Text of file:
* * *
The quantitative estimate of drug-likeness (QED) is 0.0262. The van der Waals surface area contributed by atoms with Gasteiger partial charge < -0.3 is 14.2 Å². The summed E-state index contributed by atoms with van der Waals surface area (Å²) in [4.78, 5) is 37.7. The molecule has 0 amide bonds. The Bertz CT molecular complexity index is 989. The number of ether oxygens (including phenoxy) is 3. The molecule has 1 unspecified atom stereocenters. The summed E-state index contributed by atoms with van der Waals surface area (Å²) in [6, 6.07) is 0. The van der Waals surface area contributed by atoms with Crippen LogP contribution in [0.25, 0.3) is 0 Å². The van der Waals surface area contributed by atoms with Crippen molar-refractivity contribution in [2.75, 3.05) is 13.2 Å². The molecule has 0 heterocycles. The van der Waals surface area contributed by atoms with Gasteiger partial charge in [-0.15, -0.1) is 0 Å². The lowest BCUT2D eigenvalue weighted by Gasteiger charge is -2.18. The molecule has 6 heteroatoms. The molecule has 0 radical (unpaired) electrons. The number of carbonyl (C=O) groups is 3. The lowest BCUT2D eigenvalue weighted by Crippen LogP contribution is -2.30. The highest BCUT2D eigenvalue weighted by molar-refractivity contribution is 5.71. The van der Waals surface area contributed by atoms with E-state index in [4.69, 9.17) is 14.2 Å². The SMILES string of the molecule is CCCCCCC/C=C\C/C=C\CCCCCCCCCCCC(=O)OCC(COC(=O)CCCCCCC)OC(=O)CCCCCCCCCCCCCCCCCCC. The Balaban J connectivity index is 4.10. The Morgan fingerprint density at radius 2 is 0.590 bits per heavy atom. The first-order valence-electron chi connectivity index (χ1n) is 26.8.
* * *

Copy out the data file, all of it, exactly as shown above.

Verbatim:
The quantitative estimate of drug-likeness (QED) is 0.0262. The van der Waals surface area contributed by atoms with Gasteiger partial charge < -0.3 is 14.2 Å². The summed E-state index contributed by atoms with van der Waals surface area (Å²) in [4.78, 5) is 37.7. The molecule has 0 amide bonds. The Bertz CT molecular complexity index is 989. The number of ether oxygens (including phenoxy) is 3. The molecule has 1 unspecified atom stereocenters. The summed E-state index contributed by atoms with van der Waals surface area (Å²) in [6, 6.07) is 0. The van der Waals surface area contributed by atoms with Crippen LogP contribution in [0.25, 0.3) is 0 Å². The van der Waals surface area contributed by atoms with Crippen molar-refractivity contribution in [2.75, 3.05) is 13.2 Å². The molecule has 0 heterocycles. The van der Waals surface area contributed by atoms with Gasteiger partial charge in [-0.15, -0.1) is 0 Å². The lowest BCUT2D eigenvalue weighted by Gasteiger charge is -2.18. The molecule has 6 heteroatoms. The molecule has 0 radical (unpaired) electrons. The number of carbonyl (C=O) groups is 3. The lowest BCUT2D eigenvalue weighted by Crippen LogP contribution is -2.30. The highest BCUT2D eigenvalue weighted by molar-refractivity contribution is 5.71. The van der Waals surface area contributed by atoms with E-state index in [4.69, 9.17) is 14.2 Å². The SMILES string of the molecule is CCCCCCC/C=C\C/C=C\CCCCCCCCCCCC(=O)OCC(COC(=O)CCCCCCC)OC(=O)CCCCCCCCCCCCCCCCCCC. The Balaban J connectivity index is 4.10. The Morgan fingerprint density at radius 2 is 0.590 bits per heavy atom. The first-order valence-electron chi connectivity index (χ1n) is 26.8.